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Oklahoma tornadoes leave businesses considering their options

BY STEVE LACKMEYER Modified: February 12, 2009 at 12:07 am •  Published: February 12, 2009
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photo - Tornado damage near the intersection of Rockwell and Northwest Expressway, Wednesday , February 11, 2009.  Nieka  Harms looks through her damaged Fantastic Sam's hair salon . By David McDaniel
Tornado damage near the intersection of Rockwell and Northwest Expressway, Wednesday , February 11, 2009. Nieka Harms looks through her damaged Fantastic Sam's hair salon . By David McDaniel
The owners (of the shopping center) say we're going to be relocated to another space and they're going to demolish the building.”

Harms, who has owned the shop for 20 years, credited hairstylist Kathy Schneck for saving the lives of her co-workers and customers.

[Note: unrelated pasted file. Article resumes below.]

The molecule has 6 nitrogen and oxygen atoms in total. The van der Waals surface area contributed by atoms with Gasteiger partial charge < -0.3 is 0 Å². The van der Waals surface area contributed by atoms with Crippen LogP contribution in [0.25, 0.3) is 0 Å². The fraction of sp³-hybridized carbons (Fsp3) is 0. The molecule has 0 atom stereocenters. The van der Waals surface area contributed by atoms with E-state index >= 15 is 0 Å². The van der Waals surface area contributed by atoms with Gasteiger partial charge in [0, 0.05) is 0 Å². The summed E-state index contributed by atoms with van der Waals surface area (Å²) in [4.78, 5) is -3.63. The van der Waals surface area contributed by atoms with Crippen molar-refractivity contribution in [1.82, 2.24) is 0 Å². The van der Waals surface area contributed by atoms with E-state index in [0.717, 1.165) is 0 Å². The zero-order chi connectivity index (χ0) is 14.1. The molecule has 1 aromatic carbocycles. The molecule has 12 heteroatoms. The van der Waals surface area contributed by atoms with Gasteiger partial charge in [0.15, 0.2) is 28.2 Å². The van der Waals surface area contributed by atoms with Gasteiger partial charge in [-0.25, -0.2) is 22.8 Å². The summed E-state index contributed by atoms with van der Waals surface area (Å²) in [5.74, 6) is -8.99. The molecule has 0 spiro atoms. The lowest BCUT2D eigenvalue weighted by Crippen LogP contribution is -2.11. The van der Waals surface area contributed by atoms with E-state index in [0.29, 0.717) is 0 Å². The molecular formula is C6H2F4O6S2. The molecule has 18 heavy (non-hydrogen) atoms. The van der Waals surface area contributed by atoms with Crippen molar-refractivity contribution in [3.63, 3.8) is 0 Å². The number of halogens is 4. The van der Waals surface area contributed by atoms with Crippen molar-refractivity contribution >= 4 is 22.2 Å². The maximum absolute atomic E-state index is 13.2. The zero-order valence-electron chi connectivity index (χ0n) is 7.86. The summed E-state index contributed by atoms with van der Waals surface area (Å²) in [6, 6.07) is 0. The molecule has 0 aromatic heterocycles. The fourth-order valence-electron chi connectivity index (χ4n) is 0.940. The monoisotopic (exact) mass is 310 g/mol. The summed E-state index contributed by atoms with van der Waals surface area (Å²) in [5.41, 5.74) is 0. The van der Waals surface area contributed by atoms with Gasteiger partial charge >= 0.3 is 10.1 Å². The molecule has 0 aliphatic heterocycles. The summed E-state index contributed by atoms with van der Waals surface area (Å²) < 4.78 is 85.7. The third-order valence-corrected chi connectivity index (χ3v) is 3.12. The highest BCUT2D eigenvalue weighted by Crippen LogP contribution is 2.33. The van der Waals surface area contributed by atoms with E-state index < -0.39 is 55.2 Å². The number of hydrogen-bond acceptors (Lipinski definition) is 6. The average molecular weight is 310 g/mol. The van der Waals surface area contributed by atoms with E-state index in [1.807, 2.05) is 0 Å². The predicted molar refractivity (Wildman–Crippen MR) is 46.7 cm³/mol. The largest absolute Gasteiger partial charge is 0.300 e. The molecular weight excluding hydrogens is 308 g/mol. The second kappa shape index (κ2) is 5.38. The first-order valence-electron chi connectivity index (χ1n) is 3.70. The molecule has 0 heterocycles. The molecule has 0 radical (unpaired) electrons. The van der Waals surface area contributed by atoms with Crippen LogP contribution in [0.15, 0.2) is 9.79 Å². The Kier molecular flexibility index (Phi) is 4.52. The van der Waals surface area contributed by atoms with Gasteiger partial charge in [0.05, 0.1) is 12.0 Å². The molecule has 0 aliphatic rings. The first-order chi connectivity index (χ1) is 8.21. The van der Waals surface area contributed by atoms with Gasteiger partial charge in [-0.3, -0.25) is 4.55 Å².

“She saw the funnel coming from behind Target as she got inside and she told everyone to get out,” Harms said. “Three of them went to Cricket Wireless and to their bathroom and three stayed in the shop. We had a lady in a wheelchair who couldn't get out of the shop. The employees took her to our bathroom.”

Harms said she was celebrating the survival story and was confident her shop could reopen within the next couple months.

Hard times had already hit Mike Jones, owner of a cabinet making shop on Waterloo Road near Broadway.

“The tornado that tore through his stretch of metal buildings and the screech of wrenching metal made him fear for his life.

”The metal building that Jones rents lost a wall but the businesses next door were destroyed beyond recognition, with steel beams twisted around automobiles, sheet rock and office supplies. Everyone but Jones got out of the buildings before the storm and no-one was injured.

For Jones, the tornado was the final blow for a business already struggling to survive tough economic times. With his wife Kathy at his side wearing a sweatshirt declaring “I believe in angels,” Jones said he recently laid off his employees, and was reorganizing his business after deciding to file bankruptcy.

“This is the straw that breaks the camel's back,” Kathy Jones said. “But he's alive and I just thank the Lord for that.”

CONTRIBUTING: Business Writer Jennifer Palmer, Staff Writer Susan Simpson


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